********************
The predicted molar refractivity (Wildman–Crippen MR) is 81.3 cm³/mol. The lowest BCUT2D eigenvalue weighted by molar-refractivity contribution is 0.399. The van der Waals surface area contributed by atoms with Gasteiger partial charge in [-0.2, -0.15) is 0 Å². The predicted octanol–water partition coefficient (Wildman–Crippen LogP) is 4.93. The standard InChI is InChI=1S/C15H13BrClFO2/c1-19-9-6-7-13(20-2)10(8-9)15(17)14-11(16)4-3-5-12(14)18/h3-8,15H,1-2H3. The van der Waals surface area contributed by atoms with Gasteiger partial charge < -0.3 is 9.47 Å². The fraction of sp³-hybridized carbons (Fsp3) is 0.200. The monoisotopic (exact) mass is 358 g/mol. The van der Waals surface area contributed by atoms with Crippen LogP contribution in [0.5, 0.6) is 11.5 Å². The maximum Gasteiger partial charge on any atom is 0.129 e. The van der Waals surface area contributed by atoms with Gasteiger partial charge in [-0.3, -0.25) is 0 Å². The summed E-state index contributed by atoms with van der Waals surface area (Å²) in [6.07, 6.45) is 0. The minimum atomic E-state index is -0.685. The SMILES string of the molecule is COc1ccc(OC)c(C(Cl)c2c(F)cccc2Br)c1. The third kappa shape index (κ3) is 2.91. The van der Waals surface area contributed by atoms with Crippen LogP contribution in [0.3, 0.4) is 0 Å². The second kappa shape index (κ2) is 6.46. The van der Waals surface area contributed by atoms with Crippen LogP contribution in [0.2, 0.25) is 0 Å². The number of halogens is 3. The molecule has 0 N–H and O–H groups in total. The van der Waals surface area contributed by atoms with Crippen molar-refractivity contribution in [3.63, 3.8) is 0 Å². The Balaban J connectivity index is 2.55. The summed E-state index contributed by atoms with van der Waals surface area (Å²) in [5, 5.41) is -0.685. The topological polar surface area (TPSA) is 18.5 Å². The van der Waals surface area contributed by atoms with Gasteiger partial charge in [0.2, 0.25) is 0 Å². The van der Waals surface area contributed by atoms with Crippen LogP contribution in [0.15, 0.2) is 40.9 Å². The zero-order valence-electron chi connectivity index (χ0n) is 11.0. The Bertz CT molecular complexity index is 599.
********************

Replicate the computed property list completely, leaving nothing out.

The predicted molar refractivity (Wildman–Crippen MR) is 81.3 cm³/mol. The lowest BCUT2D eigenvalue weighted by molar-refractivity contribution is 0.399. The van der Waals surface area contributed by atoms with Gasteiger partial charge in [-0.2, -0.15) is 0 Å². The predicted octanol–water partition coefficient (Wildman–Crippen LogP) is 4.93. The standard InChI is InChI=1S/C15H13BrClFO2/c1-19-9-6-7-13(20-2)10(8-9)15(17)14-11(16)4-3-5-12(14)18/h3-8,15H,1-2H3. The van der Waals surface area contributed by atoms with Gasteiger partial charge < -0.3 is 9.47 Å². The fraction of sp³-hybridized carbons (Fsp3) is 0.200. The monoisotopic (exact) mass is 358 g/mol. The van der Waals surface area contributed by atoms with Crippen LogP contribution in [0.5, 0.6) is 11.5 Å². The maximum Gasteiger partial charge on any atom is 0.129 e. The van der Waals surface area contributed by atoms with Gasteiger partial charge in [-0.3, -0.25) is 0 Å². The summed E-state index contributed by atoms with van der Waals surface area (Å²) in [6.07, 6.45) is 0. The minimum atomic E-state index is -0.685. The SMILES string of the molecule is COc1ccc(OC)c(C(Cl)c2c(F)cccc2Br)c1. The third kappa shape index (κ3) is 2.91. The van der Waals surface area contributed by atoms with Crippen LogP contribution in [0.3, 0.4) is 0 Å². The second kappa shape index (κ2) is 6.46. The van der Waals surface area contributed by atoms with Crippen LogP contribution in [0.2, 0.25) is 0 Å². The number of halogens is 3. The molecule has 0 N–H and O–H groups in total. The van der Waals surface area contributed by atoms with Crippen molar-refractivity contribution in [3.63, 3.8) is 0 Å². The Balaban J connectivity index is 2.55. The summed E-state index contributed by atoms with van der Waals surface area (Å²) in [5, 5.41) is -0.685. The topological polar surface area (TPSA) is 18.5 Å². The van der Waals surface area contributed by atoms with Gasteiger partial charge in [0.2, 0.25) is 0 Å². The van der Waals surface area contributed by atoms with Crippen LogP contribution in [0.15, 0.2) is 40.9 Å². The zero-order valence-electron chi connectivity index (χ0n) is 11.0. The Bertz CT molecular complexity index is 599.